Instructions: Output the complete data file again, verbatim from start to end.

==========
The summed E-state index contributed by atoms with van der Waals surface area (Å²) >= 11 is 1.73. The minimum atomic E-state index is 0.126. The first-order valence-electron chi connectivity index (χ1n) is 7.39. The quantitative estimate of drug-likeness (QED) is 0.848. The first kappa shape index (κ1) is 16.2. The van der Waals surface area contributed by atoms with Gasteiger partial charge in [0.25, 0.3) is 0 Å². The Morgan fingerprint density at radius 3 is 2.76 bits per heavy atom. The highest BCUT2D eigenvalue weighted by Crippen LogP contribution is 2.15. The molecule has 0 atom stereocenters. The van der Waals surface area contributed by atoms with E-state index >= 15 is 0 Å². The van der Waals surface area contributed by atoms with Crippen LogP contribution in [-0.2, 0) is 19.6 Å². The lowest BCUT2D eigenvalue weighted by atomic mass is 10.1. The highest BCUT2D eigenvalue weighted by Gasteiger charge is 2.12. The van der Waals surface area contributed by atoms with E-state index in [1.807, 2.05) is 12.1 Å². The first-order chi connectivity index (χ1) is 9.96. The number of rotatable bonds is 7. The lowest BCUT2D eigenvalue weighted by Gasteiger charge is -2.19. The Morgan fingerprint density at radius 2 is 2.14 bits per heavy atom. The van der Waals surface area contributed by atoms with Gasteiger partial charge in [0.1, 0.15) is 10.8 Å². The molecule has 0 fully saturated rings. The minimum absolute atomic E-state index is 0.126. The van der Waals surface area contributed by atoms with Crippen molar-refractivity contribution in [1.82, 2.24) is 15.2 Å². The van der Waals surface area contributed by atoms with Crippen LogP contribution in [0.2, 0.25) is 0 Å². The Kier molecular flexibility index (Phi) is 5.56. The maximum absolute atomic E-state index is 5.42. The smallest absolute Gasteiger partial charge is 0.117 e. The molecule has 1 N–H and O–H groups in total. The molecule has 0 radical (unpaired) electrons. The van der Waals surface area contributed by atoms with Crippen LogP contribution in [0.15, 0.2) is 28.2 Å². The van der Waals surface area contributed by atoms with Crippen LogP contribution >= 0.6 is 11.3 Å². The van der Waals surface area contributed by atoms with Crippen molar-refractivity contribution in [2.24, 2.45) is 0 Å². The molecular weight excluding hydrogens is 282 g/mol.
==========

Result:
The summed E-state index contributed by atoms with van der Waals surface area (Å²) >= 11 is 1.73. The minimum atomic E-state index is 0.126. The first-order valence-electron chi connectivity index (χ1n) is 7.39. The quantitative estimate of drug-likeness (QED) is 0.848. The first kappa shape index (κ1) is 16.2. The van der Waals surface area contributed by atoms with Gasteiger partial charge in [0.25, 0.3) is 0 Å². The Morgan fingerprint density at radius 3 is 2.76 bits per heavy atom. The highest BCUT2D eigenvalue weighted by Crippen LogP contribution is 2.15. The molecule has 0 atom stereocenters. The van der Waals surface area contributed by atoms with E-state index >= 15 is 0 Å². The van der Waals surface area contributed by atoms with Crippen LogP contribution in [-0.2, 0) is 19.6 Å². The lowest BCUT2D eigenvalue weighted by atomic mass is 10.1. The highest BCUT2D eigenvalue weighted by Gasteiger charge is 2.12. The van der Waals surface area contributed by atoms with E-state index in [1.807, 2.05) is 12.1 Å². The first-order chi connectivity index (χ1) is 9.96. The number of rotatable bonds is 7. The lowest BCUT2D eigenvalue weighted by Gasteiger charge is -2.19. The Morgan fingerprint density at radius 2 is 2.14 bits per heavy atom. The van der Waals surface area contributed by atoms with Gasteiger partial charge in [0.1, 0.15) is 10.8 Å². The molecule has 0 fully saturated rings. The minimum absolute atomic E-state index is 0.126. The van der Waals surface area contributed by atoms with Crippen molar-refractivity contribution in [1.82, 2.24) is 15.2 Å². The van der Waals surface area contributed by atoms with Crippen LogP contribution in [0.2, 0.25) is 0 Å². The Kier molecular flexibility index (Phi) is 5.56. The maximum absolute atomic E-state index is 5.42. The smallest absolute Gasteiger partial charge is 0.117 e. The molecule has 1 N–H and O–H groups in total. The molecule has 0 radical (unpaired) electrons. The van der Waals surface area contributed by atoms with Crippen LogP contribution in [0.15, 0.2) is 28.2 Å². The van der Waals surface area contributed by atoms with Crippen LogP contribution >= 0.6 is 11.3 Å². The van der Waals surface area contributed by atoms with Crippen molar-refractivity contribution in [2.24, 2.45) is 0 Å². The molecular weight excluding hydrogens is 282 g/mol.